Teva UK Ltd and Teva Pharmaceutical Industries Ltd v LEO Pharma A/S and LEO Laboratories Ltd (Third Party), Patents Court, 6 October 2014,  EWHC 3096 (Pat), Birss J
The Patents Court held two Leo Pharma patents concerning a treatment for psoriasis invalid on the ground of obviousness. The case is of interest not only for the unusual way in which the obviousness attack was structured but also due to the Court’s approach to regulatory considerations when assessing obviousness.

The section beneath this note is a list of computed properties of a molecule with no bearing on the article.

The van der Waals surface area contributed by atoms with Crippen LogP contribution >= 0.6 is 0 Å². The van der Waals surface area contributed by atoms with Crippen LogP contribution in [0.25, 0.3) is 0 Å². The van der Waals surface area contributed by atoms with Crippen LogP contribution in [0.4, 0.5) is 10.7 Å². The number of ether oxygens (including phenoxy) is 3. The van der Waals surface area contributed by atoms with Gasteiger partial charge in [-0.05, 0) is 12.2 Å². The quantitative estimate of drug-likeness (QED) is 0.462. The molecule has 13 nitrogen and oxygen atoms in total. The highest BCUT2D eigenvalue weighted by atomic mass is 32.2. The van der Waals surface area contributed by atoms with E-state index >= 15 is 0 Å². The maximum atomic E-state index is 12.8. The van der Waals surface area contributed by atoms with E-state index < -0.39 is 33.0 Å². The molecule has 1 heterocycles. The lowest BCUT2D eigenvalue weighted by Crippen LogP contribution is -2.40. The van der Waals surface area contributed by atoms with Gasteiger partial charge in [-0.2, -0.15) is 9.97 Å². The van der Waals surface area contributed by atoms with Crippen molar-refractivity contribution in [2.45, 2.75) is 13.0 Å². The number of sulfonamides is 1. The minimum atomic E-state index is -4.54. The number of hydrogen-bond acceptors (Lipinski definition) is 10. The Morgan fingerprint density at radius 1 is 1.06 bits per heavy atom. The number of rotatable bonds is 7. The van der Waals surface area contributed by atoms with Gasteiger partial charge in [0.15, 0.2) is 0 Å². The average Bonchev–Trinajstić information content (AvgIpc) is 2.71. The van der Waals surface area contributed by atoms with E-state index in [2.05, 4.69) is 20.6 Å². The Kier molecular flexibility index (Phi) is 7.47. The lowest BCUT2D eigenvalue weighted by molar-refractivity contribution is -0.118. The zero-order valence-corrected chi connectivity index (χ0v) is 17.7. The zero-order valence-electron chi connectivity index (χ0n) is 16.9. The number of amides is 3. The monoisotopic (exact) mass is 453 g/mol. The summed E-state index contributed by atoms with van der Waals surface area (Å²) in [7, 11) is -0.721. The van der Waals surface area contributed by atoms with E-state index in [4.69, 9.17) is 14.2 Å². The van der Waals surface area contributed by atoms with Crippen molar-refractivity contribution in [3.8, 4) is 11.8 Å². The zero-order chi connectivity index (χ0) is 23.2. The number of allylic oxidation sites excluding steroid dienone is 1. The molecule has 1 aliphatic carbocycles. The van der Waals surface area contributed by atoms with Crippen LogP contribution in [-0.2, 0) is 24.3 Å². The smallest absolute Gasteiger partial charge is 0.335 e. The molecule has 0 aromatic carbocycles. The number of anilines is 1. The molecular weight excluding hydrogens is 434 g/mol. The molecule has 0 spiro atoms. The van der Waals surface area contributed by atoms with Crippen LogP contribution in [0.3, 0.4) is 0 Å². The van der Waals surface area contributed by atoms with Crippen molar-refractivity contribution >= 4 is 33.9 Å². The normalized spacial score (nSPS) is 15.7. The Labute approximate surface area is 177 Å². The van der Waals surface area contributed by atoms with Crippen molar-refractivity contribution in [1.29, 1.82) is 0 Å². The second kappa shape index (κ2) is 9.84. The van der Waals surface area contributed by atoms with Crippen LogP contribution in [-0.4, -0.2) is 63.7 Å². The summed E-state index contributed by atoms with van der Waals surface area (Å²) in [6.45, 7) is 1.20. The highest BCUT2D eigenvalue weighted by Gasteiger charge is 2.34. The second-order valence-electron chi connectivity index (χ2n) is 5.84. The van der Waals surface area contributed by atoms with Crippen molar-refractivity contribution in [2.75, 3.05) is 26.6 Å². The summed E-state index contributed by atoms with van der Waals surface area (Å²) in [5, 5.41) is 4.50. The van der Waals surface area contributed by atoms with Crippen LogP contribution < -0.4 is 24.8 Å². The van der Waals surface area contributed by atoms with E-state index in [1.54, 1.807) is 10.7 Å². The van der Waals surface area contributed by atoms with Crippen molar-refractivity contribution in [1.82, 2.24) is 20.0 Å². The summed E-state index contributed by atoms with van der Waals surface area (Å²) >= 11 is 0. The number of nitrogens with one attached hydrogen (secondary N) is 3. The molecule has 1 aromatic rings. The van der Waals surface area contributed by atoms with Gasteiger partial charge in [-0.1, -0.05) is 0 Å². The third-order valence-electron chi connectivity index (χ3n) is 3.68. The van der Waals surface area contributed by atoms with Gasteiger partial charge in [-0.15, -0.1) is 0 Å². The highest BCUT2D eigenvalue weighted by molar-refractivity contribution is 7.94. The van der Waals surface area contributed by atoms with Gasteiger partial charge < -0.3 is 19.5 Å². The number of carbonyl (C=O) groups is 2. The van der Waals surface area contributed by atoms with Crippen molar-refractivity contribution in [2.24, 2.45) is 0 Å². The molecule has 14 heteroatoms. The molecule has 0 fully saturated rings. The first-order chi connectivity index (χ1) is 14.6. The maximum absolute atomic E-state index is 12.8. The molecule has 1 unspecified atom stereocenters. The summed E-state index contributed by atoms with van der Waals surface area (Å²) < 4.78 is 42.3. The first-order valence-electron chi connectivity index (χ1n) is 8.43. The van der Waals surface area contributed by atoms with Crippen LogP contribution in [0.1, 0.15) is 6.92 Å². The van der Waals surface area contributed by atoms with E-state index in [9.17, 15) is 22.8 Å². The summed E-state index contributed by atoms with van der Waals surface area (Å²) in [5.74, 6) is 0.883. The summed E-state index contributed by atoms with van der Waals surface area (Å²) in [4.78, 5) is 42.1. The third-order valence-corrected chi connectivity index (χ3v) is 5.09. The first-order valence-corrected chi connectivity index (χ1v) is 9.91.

The two patents (EP 1,178,808 and EP 2,455,083) related to an ointment treatment for psoriasis comprising a combination of a corticosteroid and a vitamin D analogue with a particular solvent. Leo Pharma has a successful product marketed in the UK as Dovobet Ointment, which is protected by both patents. Its sales are substantial. Teva wished to sell a generic version of that ointment. Teva contended that Leo Pharma’s patents were invalid on three grounds: obviousness, insufficiency and added matter. Leo Pharma applied to amend the claims of both patents and contended that the claims in their amended form were valid. Leo Pharma also contended that Teva’s proposed product would infringe the patents.